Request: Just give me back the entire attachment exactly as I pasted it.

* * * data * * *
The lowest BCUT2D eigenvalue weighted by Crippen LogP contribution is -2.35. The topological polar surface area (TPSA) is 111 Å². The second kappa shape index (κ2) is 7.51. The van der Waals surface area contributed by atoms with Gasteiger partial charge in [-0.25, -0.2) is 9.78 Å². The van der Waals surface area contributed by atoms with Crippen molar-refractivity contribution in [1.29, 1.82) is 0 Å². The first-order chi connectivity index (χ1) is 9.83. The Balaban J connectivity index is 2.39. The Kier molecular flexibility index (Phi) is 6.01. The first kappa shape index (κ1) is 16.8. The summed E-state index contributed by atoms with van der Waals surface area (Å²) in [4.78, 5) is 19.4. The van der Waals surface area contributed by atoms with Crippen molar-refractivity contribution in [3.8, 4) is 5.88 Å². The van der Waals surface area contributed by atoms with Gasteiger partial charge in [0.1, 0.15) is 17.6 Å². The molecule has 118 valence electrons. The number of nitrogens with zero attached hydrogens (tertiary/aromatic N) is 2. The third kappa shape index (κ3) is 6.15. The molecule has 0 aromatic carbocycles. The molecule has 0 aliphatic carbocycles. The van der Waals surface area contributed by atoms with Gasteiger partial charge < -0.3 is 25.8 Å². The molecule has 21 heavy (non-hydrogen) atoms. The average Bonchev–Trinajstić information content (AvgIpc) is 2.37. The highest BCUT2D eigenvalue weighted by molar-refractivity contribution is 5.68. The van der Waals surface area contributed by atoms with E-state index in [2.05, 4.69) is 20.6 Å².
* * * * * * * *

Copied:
The lowest BCUT2D eigenvalue weighted by Crippen LogP contribution is -2.35. The topological polar surface area (TPSA) is 111 Å². The second kappa shape index (κ2) is 7.51. The van der Waals surface area contributed by atoms with Gasteiger partial charge in [-0.25, -0.2) is 9.78 Å². The van der Waals surface area contributed by atoms with Crippen molar-refractivity contribution in [1.29, 1.82) is 0 Å². The first-order chi connectivity index (χ1) is 9.83. The Balaban J connectivity index is 2.39. The Kier molecular flexibility index (Phi) is 6.01. The first kappa shape index (κ1) is 16.8. The summed E-state index contributed by atoms with van der Waals surface area (Å²) in [4.78, 5) is 19.4. The van der Waals surface area contributed by atoms with Crippen molar-refractivity contribution in [3.8, 4) is 5.88 Å². The van der Waals surface area contributed by atoms with Gasteiger partial charge in [0.1, 0.15) is 17.6 Å². The molecule has 118 valence electrons. The number of nitrogens with zero attached hydrogens (tertiary/aromatic N) is 2. The third kappa shape index (κ3) is 6.15. The molecule has 0 aromatic carbocycles. The molecule has 0 aliphatic carbocycles. The van der Waals surface area contributed by atoms with Gasteiger partial charge < -0.3 is 25.8 Å². The molecule has 21 heavy (non-hydrogen) atoms. The average Bonchev–Trinajstić information content (AvgIpc) is 2.37. The highest BCUT2D eigenvalue weighted by molar-refractivity contribution is 5.68. The van der Waals surface area contributed by atoms with E-state index in [2.05, 4.69) is 20.6 Å².